Today’s Partnerships are Tomorrow’s Liabilities

“…so here’s the thing. If you can’t spot the sucker in your first half hour at the table, you ARE the sucker.”

Let’s say that your company, from an information assurance perspective, really has its act together.

Even your education and awareness campaigns are paying off, you’ve got security testing gates in the SDLC, new software isn’t built without InfoSec knowledge and involvement. You’ve got all the widgets and gizmos with the toys required to collect and process the logs they create. You’ve even got that WhiteHat / WAF thing rocking while the dev team cleans up vulns at the code level. COOL, good on ya!

Now, there is this other thing happening where you’ve involved a third party to help you reach out to a new customer segment- let’s say South America. You’ve partnered with a company that does this really slick language translation. All that got added was a link in the corner of the navbar that says ‘se habla espanol’.

The business development team is excited! This is SWEET, right??!! Everything you’ve done is now magically translated! This service just funnels your site through their systems, translates it, then forwards everything to the browser of your visitor.

As prudent security professionals, we take a stride back, and look at this. We do business through this platform. Like, this website is our online store, and stuff. So this is a good thing, right? Our shopping experience is now accessible to a bunch more people right? They can shop and spend money with us, in the language of their heart… and stuff. Hmmmmmmm…. <chin scratching begins…>

So that service- how does it handle that whole payment thing? You know, the part with the SSL stuff and the sensitive credit card stuff. And stuff. Uh-Oh.

Well, we have legal stuff with ‘em, so we’re probably okay, right? Why does the InfoSec team always get left to deliver the reality check? They tag all the data, and only translate what is necessary. ‘So, if they terminate SSL, they see that credit card stuff, right?’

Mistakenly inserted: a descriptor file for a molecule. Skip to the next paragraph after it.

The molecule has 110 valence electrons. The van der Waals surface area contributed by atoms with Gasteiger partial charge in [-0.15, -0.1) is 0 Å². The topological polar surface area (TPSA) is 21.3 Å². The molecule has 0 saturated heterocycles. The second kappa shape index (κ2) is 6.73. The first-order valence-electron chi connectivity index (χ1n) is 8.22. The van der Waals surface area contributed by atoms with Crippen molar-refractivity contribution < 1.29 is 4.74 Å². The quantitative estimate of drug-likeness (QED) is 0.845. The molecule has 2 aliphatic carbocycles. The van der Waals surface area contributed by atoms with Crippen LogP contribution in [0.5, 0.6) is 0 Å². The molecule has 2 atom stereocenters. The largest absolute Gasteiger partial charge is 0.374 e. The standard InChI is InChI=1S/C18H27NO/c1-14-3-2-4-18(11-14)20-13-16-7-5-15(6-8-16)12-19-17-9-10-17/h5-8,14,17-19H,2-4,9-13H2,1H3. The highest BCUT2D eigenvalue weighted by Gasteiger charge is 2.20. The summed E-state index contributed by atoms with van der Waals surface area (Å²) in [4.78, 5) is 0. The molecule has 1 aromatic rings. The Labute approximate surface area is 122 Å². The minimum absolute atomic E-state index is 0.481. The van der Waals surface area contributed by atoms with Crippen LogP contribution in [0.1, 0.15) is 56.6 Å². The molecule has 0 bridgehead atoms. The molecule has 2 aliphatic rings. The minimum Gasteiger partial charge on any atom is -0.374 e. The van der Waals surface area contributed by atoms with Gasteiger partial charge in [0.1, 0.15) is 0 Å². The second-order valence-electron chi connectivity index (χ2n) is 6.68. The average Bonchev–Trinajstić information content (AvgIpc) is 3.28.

Ronald Reagan was a sharp guy, “trust, but verify.” PCI Requirement 12.8 states that your service providers must adhere to the PCI DSS requirements. It calls them SERVICE PROVIDERS. It gets even better. That service is storing, processing, or transmitting cardholder data on behalf of your organization. THEY ARE A PAYMENT GATEWAY.

Payment Gateways are always classified as a Level One Service Provider. Level one service providers have the highest level of accountability to PCI- they have the most stringent requirements and audits. If a QSA has not performed a thorough annual onsite audit of this organization, BUYER BEWARE! Doing business with an organization that handles CHD (Cardholder Data) without acknowledging their level of accountability is only asking for trouble.

Please be careful who you share your sensitive data with! Business partners and service providers can open you up to immense liability. “Trust, but verify”

Then again, one of my favorite philosophers once said, “There are two people I trust. One of them is God. The other is not you.” (Doc Holiday)


One Response to “Today’s Partnerships are Tomorrow’s Liabilities”

  1. ax0n Says:

    I’m part of an infosec team for a financial corporation, and I still have yet to convince our implementation and design teams’ managers that we really need a chance to lab-test the software they plan on deploying to production. Fortunately, the application groups (read: “not I, in the group that only deals with the operating system deployment”) are responsible for things like the partnerships mentioned here, and they’re more paranoid than most.

    That last quote is made of win, and it’s one of my faves as well.

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